"When Joe agreed to come here, he wanted Donnie as his hitting coach. He wanted to pick his successor, and in that way Joe groomed Donnie. I look at it like this: Do you want two years experience managing in Triple-A, or do you want three years experience at the right hand of Joe Torre managing the Dodgers? This was a process that was decided long ago."
Torre admitted to those around him that he'd grown weary, not so much of managing, but the circumstances surrounding the Dodgers from the McCourt divorce to payroll cuts to some of the personalities that did not mesh to being four games under .500 three weeks into September. None of that will faze Mattingly, who in the craziest days of The Boss and Billy -- such as when Martin was so angry at Steinbrenner that he used Rick Rhoden to DH -- never stopped being optimistic.
He was convinced every spring that the Yankees would win. When he coached, he always found reasons to believe in young players. When most around him questioned Robinson Cano in his early days in New York, Donnie Baseball promised, "This guy can be a star." He believed in Melky Cabrera. He believes he will find the key to the ignition that will fire Matt Kemp to the level he can achieve, a task that had frustrated Torre. And Kemp knows it. He knows his manager will always have his back.
And Mattingly can go out back and school his former AAU hoop star at the free throw line. Twenty years ago, on a December Saturday night at what was Mattingly's restaurant/sports bar in Evansville, a guy from across the river in Kentucky challenged him to a free-throw-shooting contest at the free-throw line in the bar.
The Kentucky guy hit 18 of 21. Donnie Baseball made nine of his first 11, and when he bounced the ball for shot number 12, the bar manager -- Larry Bird's brother-in-law -- shut off the lights. In the dark, Mattingly buried his last 10 free throws. That's who he is.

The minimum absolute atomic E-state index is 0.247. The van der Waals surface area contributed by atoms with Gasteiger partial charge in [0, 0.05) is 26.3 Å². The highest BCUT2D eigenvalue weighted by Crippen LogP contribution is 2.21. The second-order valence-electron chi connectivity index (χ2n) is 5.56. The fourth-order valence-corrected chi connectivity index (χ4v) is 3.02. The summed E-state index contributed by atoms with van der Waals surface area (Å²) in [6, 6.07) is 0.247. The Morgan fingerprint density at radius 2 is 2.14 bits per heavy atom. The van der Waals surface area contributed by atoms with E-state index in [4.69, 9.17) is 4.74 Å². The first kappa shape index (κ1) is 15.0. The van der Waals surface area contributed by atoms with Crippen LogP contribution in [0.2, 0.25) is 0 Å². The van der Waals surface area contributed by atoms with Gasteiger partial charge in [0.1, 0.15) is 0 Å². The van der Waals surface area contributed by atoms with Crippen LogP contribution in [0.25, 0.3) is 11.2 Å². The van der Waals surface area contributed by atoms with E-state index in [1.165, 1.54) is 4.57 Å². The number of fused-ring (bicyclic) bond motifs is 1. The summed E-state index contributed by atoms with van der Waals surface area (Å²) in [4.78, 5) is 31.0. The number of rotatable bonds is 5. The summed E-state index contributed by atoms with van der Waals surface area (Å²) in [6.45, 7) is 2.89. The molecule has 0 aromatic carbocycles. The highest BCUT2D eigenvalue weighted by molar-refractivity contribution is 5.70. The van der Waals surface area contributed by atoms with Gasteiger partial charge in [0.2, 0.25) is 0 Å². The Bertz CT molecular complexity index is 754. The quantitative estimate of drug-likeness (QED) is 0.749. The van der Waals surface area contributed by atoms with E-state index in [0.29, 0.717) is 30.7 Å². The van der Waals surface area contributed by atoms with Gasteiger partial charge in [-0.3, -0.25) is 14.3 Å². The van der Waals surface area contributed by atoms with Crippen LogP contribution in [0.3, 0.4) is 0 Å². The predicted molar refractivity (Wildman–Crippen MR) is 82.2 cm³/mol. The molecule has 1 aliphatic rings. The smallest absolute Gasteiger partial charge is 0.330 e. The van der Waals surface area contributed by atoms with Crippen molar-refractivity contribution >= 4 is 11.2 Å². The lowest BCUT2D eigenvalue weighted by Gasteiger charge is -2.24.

Mattingly's career was cut short at 1,785 games because of a congenital back problem that plagued him all the way back to high school. Oh, he was a great three-sport athlete. As a quarterback, he'd roll out to the left and pass left-handed, roll out to the right and throw right-handed, but there were mornings when the back would lock up and he'd never make it to school.
The back ended his career the year before Torre took over, and hence he never won a ring. But one can argue he is the most popular Yankee who never earned a ring, and his presence meant so much to Paul O'Neill and kids like Derek Jeter, Bernie Williams and Mariano Rivera that when they won the World Series for the second time in 1998 with a team that one could argue was the best since the 1930s, O'Neill said, "In many ways, this is still Don Mattingly's team."
No one really knows what will happen in the McCourt divorce, or what Colletti and Mattingly will or will not be able do this off-season. In present value, the payroll this season was closer to $83 million than the numbers that were thrown around, but $28 million in payroll is coming off the books, McCourt is going to try to figure a way to add another $10 million. They're trying to lock up Ted Lilly and Colletti has told other general managers that the only way he'd move Kemp or Ethier would be if the Dodgers were blown away. "Where do you find players like that?" Mattingly has said.
Players like Ethier, Kemp and Loney are foundation players, and moving them to the foundation level is Mattingly's job; the double switches and minutiae of the job will be easy, with the right coaches and staff around him.
He will never stop working. The way he hit for hours every day during the winter in the cage he built in his Evansville garage. He will never stop believing.
Players had better understand the only reason Donnie Baseball isn't in Cooperstown is the back. Check the 1985 MVP season, with the 86 extra-base hits, 145 RBIs and Gold Glove. Check the career totals of 588 walks, 444 strikeouts and 684 extra-base hits.
The players probably have figured out what I know. In July 2006, weeks after suffering a severe aneurysm, I was able to read some of my mail for the first time. Included in the pile was a FedEx envelope, from Evansville, Ind.
In it was a chain and a cross. "We hope this will help keep you alive and help you recover. Kim and Don," the note said. It was a chain and cross she had given him when they were in high school. It remains around my neck today. That's who Don Mattingly is, and always will be.